“Bite-Size Bits of Local, National, and Global History”
“Bite-Size Bits of Local, National, and Global History”
Greenville in Greenville County, South Carolina — The American South (South Atlantic)

McBee's Mills

Reedy River Falls Historic Park

McBee's Mills Marker image. Click for full size.
By Brian Scott, February 20, 2010
1. McBee's Mills Marker
Vardry McBee purchased more than 11,000 acres around the Reedy River from Lemuel Alston in 1815. Although McBee lived in Lincolnton, North Carolina, he wished to develop his Greenville property, and in 1819 he build a "superior" brick corn mill on the south bank of the Reedy River. In 1829 he added a stone grist mill. The mills attracted farmers from miles around who brought their wheat and corn to be ground by miller Elias Alexander, McBee's brother-in-law, who lived in a cottage above the river. Both mills were dilapidated by the early twentieth century. The stone mill was dismantled to build the Gassaway Mansion in the mid 1920s. One wall of the brick mill remains beneath the Camperdown Bridge.
Location. 34° 50.683′ N, 82° 24.083′ W. Marker is in Greenville, South Carolina, in Greenville County. Marker can be reached from South Main Street. Click for map. Marker is located in Historic Falls Park. Upon entering the park, take the stairs down to the bridge level. Take the elevator down one floor and follow the path back toward Camperdown Bridge. Marker is in this post office area: Greenville SC 29601, United States of America.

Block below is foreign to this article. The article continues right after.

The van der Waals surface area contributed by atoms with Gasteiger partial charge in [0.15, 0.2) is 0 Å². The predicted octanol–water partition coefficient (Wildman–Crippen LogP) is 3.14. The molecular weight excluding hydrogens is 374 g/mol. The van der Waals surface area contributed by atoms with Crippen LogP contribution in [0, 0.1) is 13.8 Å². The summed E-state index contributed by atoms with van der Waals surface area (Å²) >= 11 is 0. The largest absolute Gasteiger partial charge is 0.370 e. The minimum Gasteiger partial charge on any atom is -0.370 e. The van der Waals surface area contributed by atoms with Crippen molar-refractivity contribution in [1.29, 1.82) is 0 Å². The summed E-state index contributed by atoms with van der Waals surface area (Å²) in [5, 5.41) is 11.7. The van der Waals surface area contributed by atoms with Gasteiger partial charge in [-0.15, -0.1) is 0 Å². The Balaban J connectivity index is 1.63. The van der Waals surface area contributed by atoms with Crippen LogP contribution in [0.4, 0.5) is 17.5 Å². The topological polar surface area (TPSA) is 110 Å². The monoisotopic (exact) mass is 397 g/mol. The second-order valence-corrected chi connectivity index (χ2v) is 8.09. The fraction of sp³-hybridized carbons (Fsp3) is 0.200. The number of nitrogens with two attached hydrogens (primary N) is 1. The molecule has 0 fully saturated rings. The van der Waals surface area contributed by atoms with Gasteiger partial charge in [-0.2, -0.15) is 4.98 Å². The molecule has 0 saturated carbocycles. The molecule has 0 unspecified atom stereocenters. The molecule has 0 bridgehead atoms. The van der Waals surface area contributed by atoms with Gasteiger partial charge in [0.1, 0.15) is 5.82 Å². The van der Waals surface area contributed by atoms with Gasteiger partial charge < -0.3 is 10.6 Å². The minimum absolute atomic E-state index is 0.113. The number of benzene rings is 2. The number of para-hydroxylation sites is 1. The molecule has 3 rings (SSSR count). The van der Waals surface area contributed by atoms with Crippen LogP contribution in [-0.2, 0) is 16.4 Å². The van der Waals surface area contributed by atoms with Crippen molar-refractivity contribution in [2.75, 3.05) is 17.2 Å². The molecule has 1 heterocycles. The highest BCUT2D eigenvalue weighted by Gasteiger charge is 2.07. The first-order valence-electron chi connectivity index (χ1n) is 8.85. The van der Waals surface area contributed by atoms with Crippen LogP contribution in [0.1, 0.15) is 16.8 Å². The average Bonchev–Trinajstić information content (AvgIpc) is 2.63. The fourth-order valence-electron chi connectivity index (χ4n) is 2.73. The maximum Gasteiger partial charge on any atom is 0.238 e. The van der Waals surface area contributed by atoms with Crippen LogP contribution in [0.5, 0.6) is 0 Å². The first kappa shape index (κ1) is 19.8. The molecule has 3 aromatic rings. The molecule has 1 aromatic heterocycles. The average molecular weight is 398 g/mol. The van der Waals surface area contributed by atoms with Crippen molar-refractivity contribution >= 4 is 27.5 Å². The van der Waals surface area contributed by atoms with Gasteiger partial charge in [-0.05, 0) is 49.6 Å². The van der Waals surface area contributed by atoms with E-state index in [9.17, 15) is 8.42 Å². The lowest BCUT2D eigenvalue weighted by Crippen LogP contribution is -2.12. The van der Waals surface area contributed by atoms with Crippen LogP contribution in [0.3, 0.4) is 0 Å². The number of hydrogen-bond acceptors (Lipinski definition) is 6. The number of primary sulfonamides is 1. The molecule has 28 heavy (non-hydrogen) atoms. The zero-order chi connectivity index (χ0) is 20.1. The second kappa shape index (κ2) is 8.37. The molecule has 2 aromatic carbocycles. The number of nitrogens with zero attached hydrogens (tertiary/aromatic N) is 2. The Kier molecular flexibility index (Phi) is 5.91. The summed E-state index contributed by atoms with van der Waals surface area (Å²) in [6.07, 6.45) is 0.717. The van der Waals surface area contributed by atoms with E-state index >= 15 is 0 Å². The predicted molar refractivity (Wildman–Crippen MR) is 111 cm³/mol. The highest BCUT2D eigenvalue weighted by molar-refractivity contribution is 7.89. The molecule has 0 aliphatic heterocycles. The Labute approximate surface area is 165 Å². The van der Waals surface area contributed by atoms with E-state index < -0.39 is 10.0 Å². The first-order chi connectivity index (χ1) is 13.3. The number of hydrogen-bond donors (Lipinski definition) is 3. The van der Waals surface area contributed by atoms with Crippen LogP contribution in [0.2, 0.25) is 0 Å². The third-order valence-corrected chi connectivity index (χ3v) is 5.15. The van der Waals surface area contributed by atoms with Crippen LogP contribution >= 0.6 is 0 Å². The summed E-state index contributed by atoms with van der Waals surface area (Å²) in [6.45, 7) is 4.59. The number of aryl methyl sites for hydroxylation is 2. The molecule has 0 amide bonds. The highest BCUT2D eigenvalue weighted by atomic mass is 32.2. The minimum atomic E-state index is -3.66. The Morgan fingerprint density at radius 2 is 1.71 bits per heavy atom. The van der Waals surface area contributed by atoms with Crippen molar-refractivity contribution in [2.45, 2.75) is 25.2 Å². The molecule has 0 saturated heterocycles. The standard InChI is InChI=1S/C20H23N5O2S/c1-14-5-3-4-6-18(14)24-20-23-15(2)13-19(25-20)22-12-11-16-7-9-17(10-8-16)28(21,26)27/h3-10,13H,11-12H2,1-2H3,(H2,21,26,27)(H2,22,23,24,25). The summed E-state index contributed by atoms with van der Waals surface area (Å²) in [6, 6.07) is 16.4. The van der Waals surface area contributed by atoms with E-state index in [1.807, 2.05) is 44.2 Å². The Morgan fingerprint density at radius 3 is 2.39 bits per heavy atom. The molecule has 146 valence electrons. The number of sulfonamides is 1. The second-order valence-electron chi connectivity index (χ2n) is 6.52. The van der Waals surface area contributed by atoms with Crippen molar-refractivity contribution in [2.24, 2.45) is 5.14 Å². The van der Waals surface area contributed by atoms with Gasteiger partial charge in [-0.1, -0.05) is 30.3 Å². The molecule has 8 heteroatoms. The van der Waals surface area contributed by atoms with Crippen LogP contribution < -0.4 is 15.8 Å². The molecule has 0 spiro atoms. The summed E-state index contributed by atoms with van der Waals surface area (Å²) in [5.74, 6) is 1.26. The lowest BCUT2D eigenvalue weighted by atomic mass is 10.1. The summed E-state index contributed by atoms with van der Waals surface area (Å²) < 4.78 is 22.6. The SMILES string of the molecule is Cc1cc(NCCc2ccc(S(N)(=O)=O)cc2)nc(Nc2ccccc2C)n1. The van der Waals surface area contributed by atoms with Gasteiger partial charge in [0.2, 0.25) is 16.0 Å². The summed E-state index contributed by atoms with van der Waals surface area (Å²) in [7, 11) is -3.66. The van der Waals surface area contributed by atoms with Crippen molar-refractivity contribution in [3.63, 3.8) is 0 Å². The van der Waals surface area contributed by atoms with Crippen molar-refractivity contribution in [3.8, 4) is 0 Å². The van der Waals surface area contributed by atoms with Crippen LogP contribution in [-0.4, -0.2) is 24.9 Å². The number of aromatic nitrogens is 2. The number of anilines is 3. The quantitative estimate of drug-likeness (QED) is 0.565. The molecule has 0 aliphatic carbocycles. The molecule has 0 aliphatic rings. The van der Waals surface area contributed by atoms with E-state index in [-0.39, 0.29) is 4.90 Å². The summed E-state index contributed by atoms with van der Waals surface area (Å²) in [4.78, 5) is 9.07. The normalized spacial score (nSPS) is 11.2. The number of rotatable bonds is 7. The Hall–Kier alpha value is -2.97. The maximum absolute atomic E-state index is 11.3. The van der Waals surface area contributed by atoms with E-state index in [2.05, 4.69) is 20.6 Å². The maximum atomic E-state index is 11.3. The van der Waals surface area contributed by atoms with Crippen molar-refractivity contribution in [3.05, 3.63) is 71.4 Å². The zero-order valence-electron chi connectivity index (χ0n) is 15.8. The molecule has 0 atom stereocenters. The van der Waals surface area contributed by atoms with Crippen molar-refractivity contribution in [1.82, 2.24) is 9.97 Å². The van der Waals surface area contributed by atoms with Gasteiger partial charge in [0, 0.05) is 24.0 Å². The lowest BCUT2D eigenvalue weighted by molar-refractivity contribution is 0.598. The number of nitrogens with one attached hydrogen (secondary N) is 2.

Other nearby markers. At least 10 other markers are within walking distance of this marker. Reedy River Falls (here, next to this marker); Hunting Grounds to Mill Town
McBee's Mills Marker and Wall image. Click for full size.
By Brian Scott, February 20, 2010
2. McBee's Mills Marker and Wall
(here, next to this marker); Liberty Bridge (here, next to this marker); Harriet Smith Wyche (within shouting distance of this marker); History of Falls Park (within shouting distance of this marker); The Reedy River (within shouting distance of this marker); Tate Plaza (within shouting distance of this marker); Falls Place (within shouting distance of this marker); Vardry Dixon Ramseur, III (within shouting distance of this marker); Restoration and Development (within shouting distance of this marker). Click for a list of all markers in Greenville.
More about this marker. This marker is one of a series of markers in the Historic Falls Park covering bits of Greenville's history.
Also see . . .
1. Vardry McBee. Vardry McBee is often called the "Father of Greenville." (Submitted on March 1, 2010, by Brian Scott of Anderson, South Carolina.) 

2. Vardry McBee. Statue located in downtown Greenville, dedicated to Vardry McBee.
Etching of Falls Park -<br>Note the McBee Mill on the Left<br>Which Stood Until 1920 image. Click for full size.
Greenville County Library, Originally Published in Orion Magazine, February 24, 2010
3. Etching of Falls Park -
Note the McBee Mill on the Left
Which Stood Until 1920
(Submitted on March 1, 2010, by Brian Scott of Anderson, South Carolina.) 

3. Reedy River. The Reedy River is a tributary of the Saluda River, about 65 mi long, in northwestern South Carolina in the United States. (Submitted on March 1, 2010, by Brian Scott of Anderson, South Carolina.)